Sometimes, the pain caused by abuse, unpleasant action, gesture, or any other unfavourable circumstance on an individual, is unbearable and renders the heart weary. Pain in the heart leaves a bitter taste that does not quickly go away. It is like an acid that destroys the inner being of a person, and there has never been a remedy other than forgiveness. The choice to forgive depends on both parties, but greatly on the wronged.
June Callwood reveals various consequences associated with an unforgiving heart and adverse impacts of holding grudges in his Forgiveness story.' Interesting is what lies on the behind the pains of those who have been offended. Building his arguments from various disciplines, Callwood, for example, borrows from psychology to explain the traumatic psychological impacts associated with a troubled childhood. From the sampled story of the young boy whose childhood abuse influenced his sexual orientation, Callwood confirms that negative childhood experiences have psychological impacts when children grow up. Like adults, children never forget those experiences and might be forgiven for harbouring unforgiving heart and therefore emerge as an undisputed claim.
From a religious point of view, no known denomination lacks forgiveness as a focal concern. Christianity has forgiveness as a recurrent theme, so is Judaism, Islam, and Hindu among others (Smedes). Television programs preach forgiveness, as Callwood rightly says. Psychiatrists and counsellors rely on the power of forgiveness to heal the souls of the offended. The revelations from the statistics of heart attacks do not favor the unforgiving either. It makes it difficult not to conform to Callwoods insights from this story as his arguments have been scientifically and socially proven.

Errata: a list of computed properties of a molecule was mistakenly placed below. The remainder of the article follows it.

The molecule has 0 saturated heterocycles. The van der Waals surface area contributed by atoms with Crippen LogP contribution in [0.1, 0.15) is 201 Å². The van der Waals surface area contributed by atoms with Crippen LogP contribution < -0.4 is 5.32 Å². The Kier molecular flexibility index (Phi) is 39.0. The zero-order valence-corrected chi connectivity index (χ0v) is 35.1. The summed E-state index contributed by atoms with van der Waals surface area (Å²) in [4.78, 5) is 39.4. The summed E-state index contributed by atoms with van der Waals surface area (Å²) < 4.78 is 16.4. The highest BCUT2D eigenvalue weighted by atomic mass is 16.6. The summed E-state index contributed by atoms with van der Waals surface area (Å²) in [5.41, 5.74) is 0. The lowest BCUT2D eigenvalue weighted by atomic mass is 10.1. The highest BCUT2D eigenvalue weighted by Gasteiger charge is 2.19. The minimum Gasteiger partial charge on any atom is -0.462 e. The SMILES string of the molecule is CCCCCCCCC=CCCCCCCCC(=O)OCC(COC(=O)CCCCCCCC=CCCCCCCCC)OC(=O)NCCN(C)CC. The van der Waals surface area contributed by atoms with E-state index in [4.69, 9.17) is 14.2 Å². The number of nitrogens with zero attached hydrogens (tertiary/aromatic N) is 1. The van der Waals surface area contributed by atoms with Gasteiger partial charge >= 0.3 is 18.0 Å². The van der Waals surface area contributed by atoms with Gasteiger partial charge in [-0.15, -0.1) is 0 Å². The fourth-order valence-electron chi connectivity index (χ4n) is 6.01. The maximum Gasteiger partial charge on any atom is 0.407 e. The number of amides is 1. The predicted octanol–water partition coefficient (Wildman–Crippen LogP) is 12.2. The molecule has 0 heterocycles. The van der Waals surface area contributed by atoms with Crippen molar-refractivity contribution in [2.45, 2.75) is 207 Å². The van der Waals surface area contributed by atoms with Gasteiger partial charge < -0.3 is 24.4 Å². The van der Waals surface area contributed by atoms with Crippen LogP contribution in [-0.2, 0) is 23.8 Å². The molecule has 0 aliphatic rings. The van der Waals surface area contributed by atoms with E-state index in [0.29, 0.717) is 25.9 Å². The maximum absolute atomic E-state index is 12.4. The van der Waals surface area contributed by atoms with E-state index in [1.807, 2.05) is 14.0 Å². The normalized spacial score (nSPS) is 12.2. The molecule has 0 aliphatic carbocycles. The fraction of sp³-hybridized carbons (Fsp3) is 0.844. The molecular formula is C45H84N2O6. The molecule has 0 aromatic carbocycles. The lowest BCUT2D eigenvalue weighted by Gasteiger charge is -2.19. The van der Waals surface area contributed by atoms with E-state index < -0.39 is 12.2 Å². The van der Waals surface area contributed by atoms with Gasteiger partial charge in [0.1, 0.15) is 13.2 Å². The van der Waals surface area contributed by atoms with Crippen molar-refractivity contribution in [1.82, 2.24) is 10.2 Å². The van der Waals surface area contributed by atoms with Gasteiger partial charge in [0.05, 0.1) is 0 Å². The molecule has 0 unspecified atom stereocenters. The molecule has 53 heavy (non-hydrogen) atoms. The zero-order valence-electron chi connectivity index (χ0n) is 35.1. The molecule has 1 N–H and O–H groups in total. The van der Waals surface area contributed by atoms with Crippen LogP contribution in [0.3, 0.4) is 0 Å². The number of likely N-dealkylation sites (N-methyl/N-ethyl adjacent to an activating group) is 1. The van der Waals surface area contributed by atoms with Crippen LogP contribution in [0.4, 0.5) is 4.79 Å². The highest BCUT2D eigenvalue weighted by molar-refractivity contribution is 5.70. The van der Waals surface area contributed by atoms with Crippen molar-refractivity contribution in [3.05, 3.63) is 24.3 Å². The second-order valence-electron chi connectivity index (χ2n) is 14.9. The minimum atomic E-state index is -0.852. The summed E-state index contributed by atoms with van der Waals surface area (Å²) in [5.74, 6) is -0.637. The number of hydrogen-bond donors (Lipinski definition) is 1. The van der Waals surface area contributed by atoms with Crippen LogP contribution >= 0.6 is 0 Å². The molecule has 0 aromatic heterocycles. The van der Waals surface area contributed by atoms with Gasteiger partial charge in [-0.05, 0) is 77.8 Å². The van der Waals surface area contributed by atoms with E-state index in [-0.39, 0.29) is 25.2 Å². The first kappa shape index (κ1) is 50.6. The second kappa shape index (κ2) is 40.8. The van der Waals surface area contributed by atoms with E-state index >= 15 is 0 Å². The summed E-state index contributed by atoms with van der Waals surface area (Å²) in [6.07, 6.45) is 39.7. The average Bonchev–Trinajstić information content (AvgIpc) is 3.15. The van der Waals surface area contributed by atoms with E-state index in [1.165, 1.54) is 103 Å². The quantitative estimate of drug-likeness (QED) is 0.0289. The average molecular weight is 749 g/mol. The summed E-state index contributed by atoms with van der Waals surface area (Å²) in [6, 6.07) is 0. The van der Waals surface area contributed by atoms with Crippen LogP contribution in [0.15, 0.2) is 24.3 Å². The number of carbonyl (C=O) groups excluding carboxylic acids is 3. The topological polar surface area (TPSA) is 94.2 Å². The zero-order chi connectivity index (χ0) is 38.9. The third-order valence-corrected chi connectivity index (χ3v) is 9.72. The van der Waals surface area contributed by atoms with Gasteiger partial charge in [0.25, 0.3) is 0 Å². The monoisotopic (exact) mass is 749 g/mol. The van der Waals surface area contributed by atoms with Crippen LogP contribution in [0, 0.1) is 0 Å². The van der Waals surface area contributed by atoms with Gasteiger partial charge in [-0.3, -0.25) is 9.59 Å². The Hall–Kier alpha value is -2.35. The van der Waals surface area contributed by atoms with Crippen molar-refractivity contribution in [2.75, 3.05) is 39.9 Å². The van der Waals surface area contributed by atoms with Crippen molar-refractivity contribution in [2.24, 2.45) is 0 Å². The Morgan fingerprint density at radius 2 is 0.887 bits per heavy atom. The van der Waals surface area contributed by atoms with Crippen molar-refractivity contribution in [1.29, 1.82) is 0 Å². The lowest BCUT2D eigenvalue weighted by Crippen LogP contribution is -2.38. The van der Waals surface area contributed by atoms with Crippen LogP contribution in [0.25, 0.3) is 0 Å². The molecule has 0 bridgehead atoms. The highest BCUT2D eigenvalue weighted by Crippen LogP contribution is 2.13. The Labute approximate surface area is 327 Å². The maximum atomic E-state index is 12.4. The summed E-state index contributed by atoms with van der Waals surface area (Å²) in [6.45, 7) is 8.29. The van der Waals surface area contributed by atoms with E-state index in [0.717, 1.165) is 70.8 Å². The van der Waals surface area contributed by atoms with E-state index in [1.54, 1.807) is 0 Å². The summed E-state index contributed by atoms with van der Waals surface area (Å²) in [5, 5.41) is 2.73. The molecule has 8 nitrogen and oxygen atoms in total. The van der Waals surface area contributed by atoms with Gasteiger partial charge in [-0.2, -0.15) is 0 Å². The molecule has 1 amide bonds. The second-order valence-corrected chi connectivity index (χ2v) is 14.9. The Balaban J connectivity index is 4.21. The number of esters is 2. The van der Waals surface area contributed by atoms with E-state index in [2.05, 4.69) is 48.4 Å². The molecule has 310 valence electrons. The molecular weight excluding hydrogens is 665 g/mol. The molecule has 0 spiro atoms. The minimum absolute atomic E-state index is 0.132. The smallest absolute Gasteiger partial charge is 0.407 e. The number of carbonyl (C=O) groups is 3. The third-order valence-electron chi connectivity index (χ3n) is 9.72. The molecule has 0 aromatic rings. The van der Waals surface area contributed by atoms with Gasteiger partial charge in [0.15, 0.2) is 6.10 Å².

On the other hand, despite Callwoods widely collected instances concerning forgiveness, there are people whose side of the story remains unexplored. These are individuals with no religious affiliations such as atheists. This group also constitutes the realists who do not take things as they appear, and do not buy into empathy to forgive. The law makes any wrongdoing undertaken by an adult, as a personal responsibility. An adult has to face the consequences of their actions. It would be sometimes appropriate to punish the offender or withhold forgiveness for such people to learn since psychological evidence has proof that no one is old enough to learn.
Even though it could not be a typical gospel to for everyone just to forgive, scientifically and otherwise, forgiveness has profound positive impacts on the body and soul, the well-being of a person. Countless instances of evil have been witnessed in so many places, appalling as it may sound, the acts of forgiveness have in such scenarios have left positive impacts and as well as peace of mind to those who have granted remission.
Callwood, June. "Forgiveness Story". The Walrus, 2017, https://thewalrus.ca/forgiveness-story/. Smedes, Lewis B. The Art of Forgiving: When You Need to Forgive and Don't Know How. Nashville, Tenn: Moorings, 1996. Print.
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